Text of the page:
Hackers Crack Apple’s Siri To Run On Android Or Other Gadgets

Ironically, the various hacker group’s fascination to reverse engineer Apple products seem to be directly proportional to late Steve Job’s obsession to maintain a closed ecosystem of Apple technology. A group of developers from Applidium posted a story recently that explains how the group was able to crack Siri so that they could run Apple’s virtual assistant on Android or any other device.

Siri Hacked: Apple’s Voice Assistant Cracked, Could Run On Android

To validate their claims, they have released a collection of tools that, according to them, can be used to build Siri-enabled applications on devices that were never authorized to offer the proprietary Apple feature. The tools, written in the Ruby, C, and Objective-C languages.

Deciphering Siri’s security Protocol

These are the result of painstaking sleuthing into the way Siri communicates with a remote server Apple dedicates to the service. The hackers were apparently able to decipher Siri’s security protocol by setting up their own custom SSL certification authority and adding it to their iPhone 4S to find out the commands that Siri sends to Apple’s official servers.

Turns out Siri uses TCP to speak to a server at 17.174.4.4 using port 443. Applidium then logged on to a desktop computer, entered in that IP address, and realized that Apple was returning a server named “guzzoni.apple.com” and that Siri was using HTTPS as its protocol.

Putting it simply, the group then created a fake guzzoni.apple.com address and tricked Siri into sending commands there instead of to Apple’s own server.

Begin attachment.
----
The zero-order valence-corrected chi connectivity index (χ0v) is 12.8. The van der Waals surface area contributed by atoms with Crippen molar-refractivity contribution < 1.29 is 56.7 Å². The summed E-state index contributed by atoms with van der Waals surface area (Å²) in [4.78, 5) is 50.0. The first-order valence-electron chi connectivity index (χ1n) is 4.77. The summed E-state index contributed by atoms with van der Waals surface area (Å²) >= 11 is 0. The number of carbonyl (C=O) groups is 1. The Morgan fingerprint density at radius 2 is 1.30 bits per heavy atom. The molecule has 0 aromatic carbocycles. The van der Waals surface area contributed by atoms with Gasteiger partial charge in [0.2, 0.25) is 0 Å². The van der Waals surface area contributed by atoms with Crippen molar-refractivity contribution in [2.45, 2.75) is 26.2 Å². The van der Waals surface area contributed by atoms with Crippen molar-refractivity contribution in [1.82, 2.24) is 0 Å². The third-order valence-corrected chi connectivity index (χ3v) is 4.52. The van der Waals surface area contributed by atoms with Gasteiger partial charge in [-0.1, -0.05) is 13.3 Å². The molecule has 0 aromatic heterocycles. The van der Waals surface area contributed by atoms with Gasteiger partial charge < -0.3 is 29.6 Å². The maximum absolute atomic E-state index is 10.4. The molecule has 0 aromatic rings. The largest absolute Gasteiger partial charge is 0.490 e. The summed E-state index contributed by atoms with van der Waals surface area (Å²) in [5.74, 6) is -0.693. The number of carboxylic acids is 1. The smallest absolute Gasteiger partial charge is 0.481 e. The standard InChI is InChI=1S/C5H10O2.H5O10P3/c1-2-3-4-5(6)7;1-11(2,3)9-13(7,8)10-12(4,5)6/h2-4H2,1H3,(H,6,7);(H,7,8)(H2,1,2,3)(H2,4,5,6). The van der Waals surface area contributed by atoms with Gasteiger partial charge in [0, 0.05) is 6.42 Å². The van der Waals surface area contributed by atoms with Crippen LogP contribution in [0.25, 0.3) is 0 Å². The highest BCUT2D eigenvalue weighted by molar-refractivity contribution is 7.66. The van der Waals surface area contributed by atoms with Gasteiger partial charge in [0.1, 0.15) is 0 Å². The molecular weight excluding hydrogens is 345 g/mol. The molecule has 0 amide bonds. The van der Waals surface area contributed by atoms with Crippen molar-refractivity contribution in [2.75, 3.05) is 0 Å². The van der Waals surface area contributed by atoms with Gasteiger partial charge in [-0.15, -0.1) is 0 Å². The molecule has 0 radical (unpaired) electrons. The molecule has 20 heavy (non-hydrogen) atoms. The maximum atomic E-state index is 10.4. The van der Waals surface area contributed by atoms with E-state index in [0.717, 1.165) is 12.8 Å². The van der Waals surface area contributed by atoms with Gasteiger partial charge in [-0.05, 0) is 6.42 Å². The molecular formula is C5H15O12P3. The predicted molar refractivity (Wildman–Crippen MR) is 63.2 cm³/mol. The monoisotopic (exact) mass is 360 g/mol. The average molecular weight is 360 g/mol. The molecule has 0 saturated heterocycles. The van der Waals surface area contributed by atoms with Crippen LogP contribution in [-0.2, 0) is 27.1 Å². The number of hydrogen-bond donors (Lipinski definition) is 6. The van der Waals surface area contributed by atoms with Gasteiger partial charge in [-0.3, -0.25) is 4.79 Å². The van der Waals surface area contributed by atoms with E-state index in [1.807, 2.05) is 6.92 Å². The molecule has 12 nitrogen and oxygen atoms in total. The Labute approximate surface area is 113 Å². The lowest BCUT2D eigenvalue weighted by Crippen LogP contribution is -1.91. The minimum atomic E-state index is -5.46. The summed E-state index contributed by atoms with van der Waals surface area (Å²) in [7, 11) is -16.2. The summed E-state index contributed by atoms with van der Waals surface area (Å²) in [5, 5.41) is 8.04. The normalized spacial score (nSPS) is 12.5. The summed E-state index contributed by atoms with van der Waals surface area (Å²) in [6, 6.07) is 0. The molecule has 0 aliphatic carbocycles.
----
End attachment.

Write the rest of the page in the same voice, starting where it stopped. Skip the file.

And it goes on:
Finally, after the  painstaking process of trying to understand it, decompressing the data they were able to decipher the audio file being sent to the server and match it with the code that represents Siri’s understanding of the clip.

But it also means that the chances of someone using the findings to mass produce a Siri app for unauthorized devices is slim, since the hack requires a valid iPhone 4S unique identifier to be sent to the server. That means Apple could easily revoke identifiers that are used an abnormally high number of times, or from an abnormally high number of different locations.

Apple’s server still checks that the device it’s communicating with has a unique iPhone 4S identifier. Unless someone figures out how to forge those identifiers, pirating Siri on another device will require already owning an iPhone 4S or knowing someone who does.

And since Apple might detect and ban iPhone 4S identifiers used for bootleg Siri applications, the trick might put whatever legitimate iPhone 4S whose identifier you’ve borrowed at risk.

On the bright side though, if the hackers’ trick can be reproduced, expect Siri to give birth to some interesting voice-recognition off-springs in the near future.

Let’s see how long it’ll take Apple to change their security scheme before someone comes up with an Android device running Siri.

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